A Blue Line train sits at the bottom of an escalator at O'Hare International… (Handout )
Federal investigators will focus on whether a CTA train operator fell asleep at the controls and if an automatic braking system was working properly as they seek to pinpoint the cause of a spectacular crash Monday that left a Blue Line car perched atop an escalator.
The operator may have fallen asleep shortly before her train smashed through a “bumper” at the end of the track at O’Hare International Airport just before 3 a.m., according to a transit union representative.
The driver, whose name has not been released, told people she nodded off moments before the crash, said Robert Kelly, president of Amalgamated Transit Union Local 308.
“I can confirm that she was extremely tired,” Kelly said. “Indications are she might have dozed off.”
Other crucial issues that will come under sharp focus in the inquiry include whether the train was speeding as it entered the station at the airport and whether the safety control system was working.
The train was traveling with such momentum that it smashed through a barrier designed to stop trains at the end of the line, jumped the platform and climbed up the escalator.
More than 30 people were hurt, though none of the injuries was considered life-threatening, officials said. Had the incident occurred at any time other than the middle of the night, scores could have been killed or injured, experts said.
Blue Line service to the airport will be halted until authorities finish studying the crash site and decide how to remove the wreckage. The CTA late Monday declined to say when the station might reopen.
The National Transportation Safety Board is investigating the incident, which temporarily halted commuter rail service to one of the country’s busiest airports. The CTA is shuttling passengers to O’Hare from the nearby Rosemont stop for the time being.
The front car of the eight-car train remained wedged atop the escalator late Monday.
“The train is not going to go anywhere for the foreseeable future,” said Tim DePaepe, an NTSB railroad accident investigator. “We need to examine the train and the position it’s in prior to its movement.”
The NTSB will also will try to determine how fast the train was going when the crash occurred. Officials said the train did not carry an event data recorder. Typically, the CTA’s older-model 2600 series cars, like the ones in Monday’s crash, do not have event recorders.
The train, however, did have an outward facing video system, DePaepe said, and officials are reviewing the tape and several others. They also are examining the signals and tracks to see if there were problems or malfunctions.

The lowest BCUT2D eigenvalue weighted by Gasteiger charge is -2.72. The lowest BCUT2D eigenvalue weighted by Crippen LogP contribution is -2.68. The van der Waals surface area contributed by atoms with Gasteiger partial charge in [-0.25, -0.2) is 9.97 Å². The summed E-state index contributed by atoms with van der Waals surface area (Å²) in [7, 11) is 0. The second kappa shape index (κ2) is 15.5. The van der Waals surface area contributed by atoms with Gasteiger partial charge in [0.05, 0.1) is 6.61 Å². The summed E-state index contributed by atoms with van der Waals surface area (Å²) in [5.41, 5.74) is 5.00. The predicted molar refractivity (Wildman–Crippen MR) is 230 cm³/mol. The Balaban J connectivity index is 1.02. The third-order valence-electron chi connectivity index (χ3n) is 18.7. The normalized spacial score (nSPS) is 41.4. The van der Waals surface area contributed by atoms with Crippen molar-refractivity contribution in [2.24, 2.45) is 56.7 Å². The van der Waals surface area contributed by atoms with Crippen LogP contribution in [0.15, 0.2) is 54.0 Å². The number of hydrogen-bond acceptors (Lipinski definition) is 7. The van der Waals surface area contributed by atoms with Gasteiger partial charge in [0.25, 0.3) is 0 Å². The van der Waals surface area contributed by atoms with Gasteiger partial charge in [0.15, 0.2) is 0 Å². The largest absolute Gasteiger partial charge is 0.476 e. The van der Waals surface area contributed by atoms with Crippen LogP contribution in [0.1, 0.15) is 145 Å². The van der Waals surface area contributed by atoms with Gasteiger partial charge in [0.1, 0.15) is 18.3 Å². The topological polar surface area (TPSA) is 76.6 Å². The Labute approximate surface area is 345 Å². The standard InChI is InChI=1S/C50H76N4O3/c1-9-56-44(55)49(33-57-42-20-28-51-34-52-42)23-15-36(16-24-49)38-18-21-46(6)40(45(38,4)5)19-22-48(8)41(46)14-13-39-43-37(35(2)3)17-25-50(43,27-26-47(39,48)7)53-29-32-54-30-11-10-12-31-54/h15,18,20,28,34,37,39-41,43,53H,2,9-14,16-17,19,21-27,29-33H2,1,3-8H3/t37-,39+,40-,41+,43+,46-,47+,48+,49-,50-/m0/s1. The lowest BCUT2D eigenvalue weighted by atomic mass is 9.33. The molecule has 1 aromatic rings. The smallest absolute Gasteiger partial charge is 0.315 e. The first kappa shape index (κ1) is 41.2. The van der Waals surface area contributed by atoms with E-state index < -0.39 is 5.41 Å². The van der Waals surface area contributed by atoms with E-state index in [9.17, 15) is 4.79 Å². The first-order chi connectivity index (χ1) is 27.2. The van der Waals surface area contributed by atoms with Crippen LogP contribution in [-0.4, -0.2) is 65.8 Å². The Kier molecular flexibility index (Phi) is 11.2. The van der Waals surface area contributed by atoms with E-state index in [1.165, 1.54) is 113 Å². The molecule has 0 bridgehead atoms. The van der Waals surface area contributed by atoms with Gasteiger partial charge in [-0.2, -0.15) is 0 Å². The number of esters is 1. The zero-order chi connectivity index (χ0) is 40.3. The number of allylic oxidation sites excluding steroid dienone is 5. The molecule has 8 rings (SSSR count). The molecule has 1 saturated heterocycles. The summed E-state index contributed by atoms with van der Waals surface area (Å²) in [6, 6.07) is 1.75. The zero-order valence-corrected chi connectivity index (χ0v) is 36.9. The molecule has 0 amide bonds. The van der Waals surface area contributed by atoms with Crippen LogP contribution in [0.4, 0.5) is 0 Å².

The crash happened around 2:50 a.m., one of the station’s lightest traffic times.
“I heard a boom and when I got off the train, the train was all the way up the escalator. It’s a wreck,” Denise Adams, who was riding toward the back of the train, told reporters. “It was a lot of panic because it was hard to get people off the train.
CTA President Forrest Claypool said safety is the agency top priority. “We run half a million train trips a year,” he said. “So when something like this happens we want to work closely with our engineers and theirs (the NTSB) to get to the very bottom of this as fast as we can.”
Kelly speculated that the bumping post acted as a catapult, shooting the train off the track. The impact could have caused the operator’s hand to push forward on the lever that sends power to the train, surging it forward and launching it, he said.
“I think what happened is, when she hit the post, the hand went up, whether she was caught off guard, whatever it was,” Kelly said at a news conference.
The driver has been employed with CTA for about a year, Kelly said. She “works a lot of overtime,” he said, but she had been off for about 17 hours before starting her overnight shift, which began at 8 p.m. on Sunday.
“So she had an ample amount of time to be off that day,” Kelly said. “I do know she works a lot, as a lot of our members do.”
After the crash, she immediately got out of the train and started checking on passengers, Kelly said. She was later treated for an injured leg but was released from the hospital Monday.
The train operator had not yet been interviewed by the NTSB, DePaepe said. Federal authorities will look into her work schedule, her activities in the week leading up to the crash and her medical background as part of their investigation, DePaepe said. She also will undergo routine drug and alcohol testing.
Kelly said he did not believe that the driver was speeding when she entered the station.
“All the reports that we’ve received from the tower men and the supervisor on duty indicate that she was not coming in at a fast speed at all; she was coming in like every other train, normal,” Kelly said.